Xaver SCHARWENKA (1850-1924)
Overture (1869) [9:20]
Symphony in C minor, Op. 60 (1882) [41:21]
Andante religioso, Op.46A (1881) [7:36]
Gävle Symphony Orchestra/Christopher Fifield
October 2003, Gävle Concert Hall; Church of the Holy Trinity, Gävle, Sweden
STERLING CDS1060-2 [58:22]
Xaver was the younger of the two musical Scharwenka brothers who made fairly significant contributions to musical composition, teaching and editing/publishing in the latter half of the nineteenth century and beyond. A child prodigy as a composer (he had already written, amongst other works, a piano trio and a violin sonata by the time he was fourteen) he attended the New Academy of Musical Arts in Berlin in his mid-teens. This institution was becoming increasingly famous for training virtuoso pianists and Scharwenka graduated ahead of the normal schedule and, after military service, set out on his career as a composer-pianist. During his period of study he came under the enthusiastic influence of Liszt and this influence was reinforced during the summer of 1875 when Scharwenka sought a further opportunity to work with the master in Weimar. Indeed, many readers will be familiar with Scharwenka’s youthful First Piano Concerto (possibly in the glittering RCA performance by Earl Wild) which was dedicated to Liszt and recommended by him for inclusion in a composers’ forum in Hanover in 1877.
Scharwenka’s compositions number about one hundred – of which some eighty-nine were published. The present disc is a reissue of a 2003 Sterling recording of the three works that represent the composer’s entire output of purely orchestral music. Warmly received though it was at the time, I should perhaps point out that anybody expecting the kinds of riches to be found in the First Piano Concerto from the music on this disc may be slightly disappointed.
We begin with Scharwenka’s Overture of 1869 – a student work. This is a piece that harks back to Mendelssohn or Weber and sounds, at times, like a heavier version of something Sullivan might have written. The ominous tread of its opening Adagio is transformed into a minor-key Allegro non troppo that bowls along almost merrily.
Scharwenka had also made a youthful attempt at a symphony in E Flat major but, in 1875, he was to deem this unworthy of publication. It took him a further seven years to produce its successor in C Major - the principal work on the present disc. This work is in the standard four-movements – although the conductor, Christopher Fifield, indicates in his interesting booklet notes that several motifs appearing in the first movement reappear in various guises throughout the work and provide a unifying element. This all seems to be achieved with a degree of subtlety because, even after a couple of hearings, I was only occasionally aware of the reappearance of the motifs.
The first movement has a wistful Andante introduction (surely played as more of an Adagio here?) with an opening horn call that is answered by the woodwind, providing the first of the motifs. This leads to a vigorous Allegro non troppo. My immediate impression was of the strong influence of the Liszt of the Symphonic Poems and there are also some similarities of mood with Grieg’s early symphony of 1864 – although Scharwenka’s style is less rustic and more Germanic. This movement is followed by a fairly memorable, gentle, dance-like Scherzo (marked Allegro molto) in triple time – possibly inspired by a mazurka – with a contrasting Trio. The third movement is a lyrically Wagnerian Adagio, with one or two surprisingly Brahmsian moments, that otherwise meanders a bit without doing very much. The last movement, Allegro molto, has a tumultuous start that, frustratingly, keeps getting reined back and pausing (shades of Bruckner), with a theme that brings to mind the opening movement of Mendelssohn’s “Scottish” symphony. This jogs along fairly dramatically, finally shifting into an optimistic major theme. In spite of the moments referred to above, the overall work bears little other evidence of the looming influence of Brahms at the time and it harks back to the musical world of thirty to forty years earlier. All this is listenable and workmanlike stuff, fairly typical of an eclectic composer of the second or third rank but, whilst there is nothing to set the musical world on fire, I found that the music improved with acquaintance.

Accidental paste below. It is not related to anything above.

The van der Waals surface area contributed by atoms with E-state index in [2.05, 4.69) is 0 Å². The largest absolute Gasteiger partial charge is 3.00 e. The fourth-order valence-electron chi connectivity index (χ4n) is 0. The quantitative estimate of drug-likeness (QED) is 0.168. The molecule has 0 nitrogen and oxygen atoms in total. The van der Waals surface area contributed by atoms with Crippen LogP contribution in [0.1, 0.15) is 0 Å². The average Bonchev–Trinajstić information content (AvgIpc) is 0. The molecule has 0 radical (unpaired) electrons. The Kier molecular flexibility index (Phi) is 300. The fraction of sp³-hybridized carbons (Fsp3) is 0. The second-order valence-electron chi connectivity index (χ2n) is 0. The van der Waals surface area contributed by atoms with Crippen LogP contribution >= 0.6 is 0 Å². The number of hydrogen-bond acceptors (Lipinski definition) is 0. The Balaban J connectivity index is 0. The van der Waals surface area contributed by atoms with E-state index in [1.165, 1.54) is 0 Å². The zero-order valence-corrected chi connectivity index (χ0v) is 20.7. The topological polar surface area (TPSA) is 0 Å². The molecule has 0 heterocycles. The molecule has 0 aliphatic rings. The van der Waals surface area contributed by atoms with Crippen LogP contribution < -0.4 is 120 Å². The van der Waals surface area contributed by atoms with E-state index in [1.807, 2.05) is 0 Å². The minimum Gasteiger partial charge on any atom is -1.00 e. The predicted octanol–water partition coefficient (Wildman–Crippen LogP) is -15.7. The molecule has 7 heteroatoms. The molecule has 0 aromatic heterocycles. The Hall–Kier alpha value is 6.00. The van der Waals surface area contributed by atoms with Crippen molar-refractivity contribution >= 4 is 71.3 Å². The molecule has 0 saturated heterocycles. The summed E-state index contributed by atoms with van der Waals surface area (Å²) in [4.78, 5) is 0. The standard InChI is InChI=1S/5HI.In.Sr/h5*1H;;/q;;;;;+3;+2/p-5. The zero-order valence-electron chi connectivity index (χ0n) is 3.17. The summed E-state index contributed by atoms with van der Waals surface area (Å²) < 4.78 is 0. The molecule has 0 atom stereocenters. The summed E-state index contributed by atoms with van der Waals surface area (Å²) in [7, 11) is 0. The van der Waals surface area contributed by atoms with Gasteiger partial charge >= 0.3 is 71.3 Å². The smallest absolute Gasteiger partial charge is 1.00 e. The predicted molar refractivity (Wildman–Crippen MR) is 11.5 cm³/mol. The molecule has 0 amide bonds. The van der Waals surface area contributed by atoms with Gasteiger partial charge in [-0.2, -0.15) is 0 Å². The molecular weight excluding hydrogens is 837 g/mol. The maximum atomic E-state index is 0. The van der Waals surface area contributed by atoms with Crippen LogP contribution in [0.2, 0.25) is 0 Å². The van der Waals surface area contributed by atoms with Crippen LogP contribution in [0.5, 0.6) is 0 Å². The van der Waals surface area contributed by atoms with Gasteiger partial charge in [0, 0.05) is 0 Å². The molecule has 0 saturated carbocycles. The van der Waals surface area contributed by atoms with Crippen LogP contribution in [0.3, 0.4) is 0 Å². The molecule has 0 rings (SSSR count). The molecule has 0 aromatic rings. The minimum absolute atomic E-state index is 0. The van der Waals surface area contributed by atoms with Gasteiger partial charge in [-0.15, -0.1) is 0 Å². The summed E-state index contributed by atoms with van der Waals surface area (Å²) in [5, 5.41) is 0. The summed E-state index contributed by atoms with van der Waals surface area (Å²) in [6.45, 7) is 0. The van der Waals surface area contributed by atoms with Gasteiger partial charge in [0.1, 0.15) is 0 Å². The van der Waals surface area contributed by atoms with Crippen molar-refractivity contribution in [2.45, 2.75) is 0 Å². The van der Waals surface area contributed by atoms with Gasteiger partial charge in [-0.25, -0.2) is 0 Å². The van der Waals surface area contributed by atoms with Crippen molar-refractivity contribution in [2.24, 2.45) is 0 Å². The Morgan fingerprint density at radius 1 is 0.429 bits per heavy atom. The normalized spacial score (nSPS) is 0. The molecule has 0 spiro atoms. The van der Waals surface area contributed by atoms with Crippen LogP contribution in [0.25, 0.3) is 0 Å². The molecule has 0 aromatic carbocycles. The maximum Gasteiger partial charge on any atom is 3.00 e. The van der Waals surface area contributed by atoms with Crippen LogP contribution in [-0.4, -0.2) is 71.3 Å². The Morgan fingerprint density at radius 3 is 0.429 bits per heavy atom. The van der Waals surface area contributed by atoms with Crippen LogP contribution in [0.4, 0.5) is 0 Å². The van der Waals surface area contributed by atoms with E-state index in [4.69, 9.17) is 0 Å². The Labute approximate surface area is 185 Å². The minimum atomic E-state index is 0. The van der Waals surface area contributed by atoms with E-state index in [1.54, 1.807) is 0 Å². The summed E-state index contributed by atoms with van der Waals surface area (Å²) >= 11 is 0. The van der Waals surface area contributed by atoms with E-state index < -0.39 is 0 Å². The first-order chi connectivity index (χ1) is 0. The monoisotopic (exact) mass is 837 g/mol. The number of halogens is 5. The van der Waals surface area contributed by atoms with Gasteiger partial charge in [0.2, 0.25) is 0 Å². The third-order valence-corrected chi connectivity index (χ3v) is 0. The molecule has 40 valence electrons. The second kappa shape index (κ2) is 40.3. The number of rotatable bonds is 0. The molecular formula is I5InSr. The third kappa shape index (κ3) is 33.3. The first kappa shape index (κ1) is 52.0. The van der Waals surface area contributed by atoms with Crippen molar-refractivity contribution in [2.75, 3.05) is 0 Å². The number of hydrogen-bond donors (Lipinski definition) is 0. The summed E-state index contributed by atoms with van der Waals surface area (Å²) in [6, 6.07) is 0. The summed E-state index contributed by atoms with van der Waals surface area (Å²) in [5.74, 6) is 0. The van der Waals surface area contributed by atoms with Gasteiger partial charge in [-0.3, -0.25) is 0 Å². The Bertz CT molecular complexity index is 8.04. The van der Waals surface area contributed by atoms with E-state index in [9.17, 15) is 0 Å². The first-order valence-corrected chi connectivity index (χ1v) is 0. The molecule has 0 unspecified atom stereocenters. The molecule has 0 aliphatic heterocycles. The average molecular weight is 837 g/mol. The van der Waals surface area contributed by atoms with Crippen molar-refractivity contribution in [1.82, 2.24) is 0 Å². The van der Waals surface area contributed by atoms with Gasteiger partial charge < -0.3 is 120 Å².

Finally, we are given the “Andante Religioso” – a transcription for orchestra (flavoured with organ and harp) of the middle movement of the composer’s ‘Cello Sonata, Op. 46. As Fifield’s notes, suggest this has a lovely cantabile melody that could have come from the pen of Bruch and it is also reminiscent of “Albinoni’s Adagio” or Pachelbel’s “Canon” – although I can’t quite see it achieving a comparable degree of popularity.
As is so often the case with unknown repertoire that is being given its first outing for a century or so, the performers are an orchestra I have not come across before. Whilst they are not of the first rank (there is a lack of string body and the brass occasionally sound coarse) they are not at all bad and the performances are lively, enthusiastic and obviously well-rehearsed. The recording is vivid, with a wide dynamic range and a slight tendency to blare – several instruments being given a bright halo. The acoustic is reverberant and the strings are occasionally overpowered by brass and timpani. That said, this is not too distracting and the overall effect is enjoyable enough when you get used to it.
No masterpieces here, then, but this undemanding and accessible music certainly merits a hearing in these enjoyable and enthusiastic performances.